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[.net] changing a character in a C# string

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changing a character in a C# string



suppose I have created a string in C# and I want to change the last character to a blank.

private static string sOldMassiveOutput;

public static string oldmassiveoutput
{
get { return sOldMassiveOutput.Trim(); }
set { sOldMassiveOutput = value; }
}
oldmassiveoutput[oldmassiveoutput.Length - 1] = ' ';

This will not work.
How do I make it work?

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In .NET strings are immutable. You need to create a new string with the contents that you want. This can be done with dumping the string in a char array and modifying that, using a StringBuilder, using sub string and concatenation operations, etc.

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In .NET strings are immutable. You need to create a new string with the contents that you want. This can be done with dumping the string in a char array and modifying that, using a StringBuilder, using sub string and concatenation operations, etc.

Dude, way too deep here. Strings are immutable but the CLR takes care of all that stuff in the background. Unless you've got a thousand page book stored in a string and are duplicating said string several times you won't really notice anything performance wise.

Moe is right about Trim taking off the trailing space.

Remove the call to Trim() and use Remove and Insert to modify the string. These will return strings so you will have to capture the result. Simply calling s.Remove(...) won't really do anything. You'll need s = s.Remove(...) followed by s = s.Insert(...). Or in your case s would be oldmassiveoutput.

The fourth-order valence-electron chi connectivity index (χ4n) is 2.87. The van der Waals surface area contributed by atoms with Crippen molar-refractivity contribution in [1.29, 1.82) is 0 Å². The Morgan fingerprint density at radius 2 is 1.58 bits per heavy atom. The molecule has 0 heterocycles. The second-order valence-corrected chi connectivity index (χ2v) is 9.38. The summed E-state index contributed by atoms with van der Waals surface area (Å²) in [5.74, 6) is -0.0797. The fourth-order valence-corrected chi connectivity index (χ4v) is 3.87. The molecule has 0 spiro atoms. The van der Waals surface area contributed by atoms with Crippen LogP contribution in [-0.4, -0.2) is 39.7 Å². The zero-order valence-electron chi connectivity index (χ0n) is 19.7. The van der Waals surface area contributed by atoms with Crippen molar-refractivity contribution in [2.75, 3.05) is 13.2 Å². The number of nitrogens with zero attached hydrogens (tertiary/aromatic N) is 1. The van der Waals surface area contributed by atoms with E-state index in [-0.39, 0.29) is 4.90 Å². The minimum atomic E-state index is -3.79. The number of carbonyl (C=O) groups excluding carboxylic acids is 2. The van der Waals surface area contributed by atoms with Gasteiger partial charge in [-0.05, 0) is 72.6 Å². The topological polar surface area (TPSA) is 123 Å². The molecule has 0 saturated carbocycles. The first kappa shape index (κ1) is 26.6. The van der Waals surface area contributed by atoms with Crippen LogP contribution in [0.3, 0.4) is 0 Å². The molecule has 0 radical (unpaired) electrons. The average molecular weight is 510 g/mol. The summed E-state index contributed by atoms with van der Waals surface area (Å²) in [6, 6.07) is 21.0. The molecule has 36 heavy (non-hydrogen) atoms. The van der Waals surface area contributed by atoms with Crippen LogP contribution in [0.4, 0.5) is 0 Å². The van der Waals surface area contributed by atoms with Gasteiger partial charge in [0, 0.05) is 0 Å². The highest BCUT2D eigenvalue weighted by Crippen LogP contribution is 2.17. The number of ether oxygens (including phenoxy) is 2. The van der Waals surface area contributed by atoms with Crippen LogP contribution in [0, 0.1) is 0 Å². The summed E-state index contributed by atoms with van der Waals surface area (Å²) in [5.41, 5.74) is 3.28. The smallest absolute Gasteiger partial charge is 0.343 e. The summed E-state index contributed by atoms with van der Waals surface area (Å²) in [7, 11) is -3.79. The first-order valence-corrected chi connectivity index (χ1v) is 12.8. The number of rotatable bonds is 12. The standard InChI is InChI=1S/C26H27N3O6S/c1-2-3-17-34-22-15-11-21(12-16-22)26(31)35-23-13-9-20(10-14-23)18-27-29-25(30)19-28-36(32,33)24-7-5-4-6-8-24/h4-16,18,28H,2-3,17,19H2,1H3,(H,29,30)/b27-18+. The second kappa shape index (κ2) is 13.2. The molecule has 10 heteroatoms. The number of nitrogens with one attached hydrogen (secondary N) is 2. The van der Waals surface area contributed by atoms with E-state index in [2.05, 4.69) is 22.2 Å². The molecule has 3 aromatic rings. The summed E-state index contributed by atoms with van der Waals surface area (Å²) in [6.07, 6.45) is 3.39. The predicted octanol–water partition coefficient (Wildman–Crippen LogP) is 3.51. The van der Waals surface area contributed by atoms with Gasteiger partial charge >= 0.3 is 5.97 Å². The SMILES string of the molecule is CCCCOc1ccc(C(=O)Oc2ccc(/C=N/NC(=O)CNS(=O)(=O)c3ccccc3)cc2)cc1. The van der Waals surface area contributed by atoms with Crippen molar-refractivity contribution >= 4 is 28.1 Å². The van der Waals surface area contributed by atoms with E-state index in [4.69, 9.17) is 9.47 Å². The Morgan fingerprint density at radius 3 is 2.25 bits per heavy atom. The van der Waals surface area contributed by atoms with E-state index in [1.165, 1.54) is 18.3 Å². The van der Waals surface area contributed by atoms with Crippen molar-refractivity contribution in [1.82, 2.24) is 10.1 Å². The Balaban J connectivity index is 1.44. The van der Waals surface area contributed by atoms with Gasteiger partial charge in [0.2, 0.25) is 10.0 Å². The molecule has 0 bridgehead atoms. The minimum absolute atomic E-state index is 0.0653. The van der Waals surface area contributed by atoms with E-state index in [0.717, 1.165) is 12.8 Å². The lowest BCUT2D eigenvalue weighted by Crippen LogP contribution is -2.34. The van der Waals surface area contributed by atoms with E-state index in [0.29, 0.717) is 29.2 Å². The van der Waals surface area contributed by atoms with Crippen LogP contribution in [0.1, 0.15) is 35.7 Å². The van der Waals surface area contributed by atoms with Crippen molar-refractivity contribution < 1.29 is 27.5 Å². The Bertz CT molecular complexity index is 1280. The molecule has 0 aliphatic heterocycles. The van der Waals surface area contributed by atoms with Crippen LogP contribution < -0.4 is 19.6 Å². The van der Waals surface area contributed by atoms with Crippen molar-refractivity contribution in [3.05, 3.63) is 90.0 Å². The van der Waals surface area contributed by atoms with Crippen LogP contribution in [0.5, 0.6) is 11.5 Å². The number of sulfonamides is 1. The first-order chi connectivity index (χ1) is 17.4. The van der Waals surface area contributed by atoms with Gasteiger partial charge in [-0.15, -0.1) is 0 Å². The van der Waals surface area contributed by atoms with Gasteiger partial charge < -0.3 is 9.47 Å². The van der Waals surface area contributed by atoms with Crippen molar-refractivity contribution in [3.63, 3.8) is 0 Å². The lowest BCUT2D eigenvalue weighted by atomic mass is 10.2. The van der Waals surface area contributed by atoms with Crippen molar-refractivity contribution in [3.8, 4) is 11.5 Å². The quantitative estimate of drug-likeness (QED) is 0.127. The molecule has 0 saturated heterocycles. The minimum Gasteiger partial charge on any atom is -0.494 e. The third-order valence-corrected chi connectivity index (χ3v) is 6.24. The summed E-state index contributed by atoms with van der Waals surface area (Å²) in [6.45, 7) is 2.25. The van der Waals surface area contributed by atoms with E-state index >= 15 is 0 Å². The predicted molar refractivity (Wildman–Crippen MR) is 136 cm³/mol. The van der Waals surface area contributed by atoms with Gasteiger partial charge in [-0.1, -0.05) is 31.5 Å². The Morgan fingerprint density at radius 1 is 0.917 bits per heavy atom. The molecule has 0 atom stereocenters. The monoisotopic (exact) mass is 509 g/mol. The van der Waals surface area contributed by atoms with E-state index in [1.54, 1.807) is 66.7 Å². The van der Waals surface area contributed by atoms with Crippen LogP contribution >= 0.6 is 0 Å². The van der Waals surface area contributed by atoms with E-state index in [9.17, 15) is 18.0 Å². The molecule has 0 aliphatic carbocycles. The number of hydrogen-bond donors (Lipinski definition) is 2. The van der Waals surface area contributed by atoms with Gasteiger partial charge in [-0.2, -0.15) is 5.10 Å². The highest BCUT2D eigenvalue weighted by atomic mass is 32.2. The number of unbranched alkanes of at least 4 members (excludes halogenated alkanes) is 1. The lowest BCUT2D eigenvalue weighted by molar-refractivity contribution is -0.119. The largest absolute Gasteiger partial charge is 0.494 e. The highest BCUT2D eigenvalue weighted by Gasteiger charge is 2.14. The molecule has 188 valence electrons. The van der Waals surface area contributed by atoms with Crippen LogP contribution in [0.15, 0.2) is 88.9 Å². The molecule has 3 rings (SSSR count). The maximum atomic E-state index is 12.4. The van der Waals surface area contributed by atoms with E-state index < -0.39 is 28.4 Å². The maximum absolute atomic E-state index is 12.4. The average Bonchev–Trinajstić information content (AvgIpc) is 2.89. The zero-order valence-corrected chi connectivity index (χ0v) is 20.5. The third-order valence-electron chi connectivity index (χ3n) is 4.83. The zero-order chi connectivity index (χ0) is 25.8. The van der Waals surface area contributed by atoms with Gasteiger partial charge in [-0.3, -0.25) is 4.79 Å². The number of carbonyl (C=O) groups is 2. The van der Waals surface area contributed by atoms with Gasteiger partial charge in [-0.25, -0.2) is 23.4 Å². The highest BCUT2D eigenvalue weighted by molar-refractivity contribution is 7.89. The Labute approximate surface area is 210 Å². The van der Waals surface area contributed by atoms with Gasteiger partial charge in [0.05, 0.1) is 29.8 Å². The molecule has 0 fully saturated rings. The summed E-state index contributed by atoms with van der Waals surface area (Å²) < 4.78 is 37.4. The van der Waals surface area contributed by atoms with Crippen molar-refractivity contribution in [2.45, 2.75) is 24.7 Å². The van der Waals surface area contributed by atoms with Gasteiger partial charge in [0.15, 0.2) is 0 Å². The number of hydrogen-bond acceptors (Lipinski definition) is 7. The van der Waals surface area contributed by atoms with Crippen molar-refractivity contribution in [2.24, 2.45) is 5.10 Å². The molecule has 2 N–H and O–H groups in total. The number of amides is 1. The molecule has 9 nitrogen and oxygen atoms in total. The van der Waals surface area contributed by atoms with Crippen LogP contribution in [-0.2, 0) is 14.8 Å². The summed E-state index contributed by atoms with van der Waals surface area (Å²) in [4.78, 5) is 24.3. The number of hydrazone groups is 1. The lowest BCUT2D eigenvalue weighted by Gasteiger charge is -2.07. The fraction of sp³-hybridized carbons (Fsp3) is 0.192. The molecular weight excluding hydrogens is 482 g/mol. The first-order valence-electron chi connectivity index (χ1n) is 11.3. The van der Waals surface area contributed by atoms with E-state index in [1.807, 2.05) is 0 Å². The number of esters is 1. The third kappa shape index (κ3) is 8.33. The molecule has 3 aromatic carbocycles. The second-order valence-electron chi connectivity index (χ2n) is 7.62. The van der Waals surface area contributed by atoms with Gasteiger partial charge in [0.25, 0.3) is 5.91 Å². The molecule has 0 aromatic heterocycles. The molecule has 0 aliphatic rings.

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Dude, way too deep here. Strings are immutable but the CLR takes care of all that stuff in the background. Unless you've got a thousand page book stored in a string and are duplicating said string several times you won't really notice anything performance wise.

There is nothing 'too deep' about understanding that strings are immutable; it's the reason you need to remember to re-assign your string after every operation (i.e. don't just call replace without using the result). I cannot count the number of times I've seen people forget to do this and wonder why their string manipulation doesn't work. Understanding the immutable nature of strings prevents making this mistake repeatedly.

Also, mentioning usage of StringBuilder is entirely appropriate considering the example given had a string named '[color="#1c2837"]sOldMassiveOutput'. You don't need a thousand page book for performance to degrade quickly when performing many operations on a large string, such as building a couple large strings every frame of a game by concatenating a string by 1 character over and over.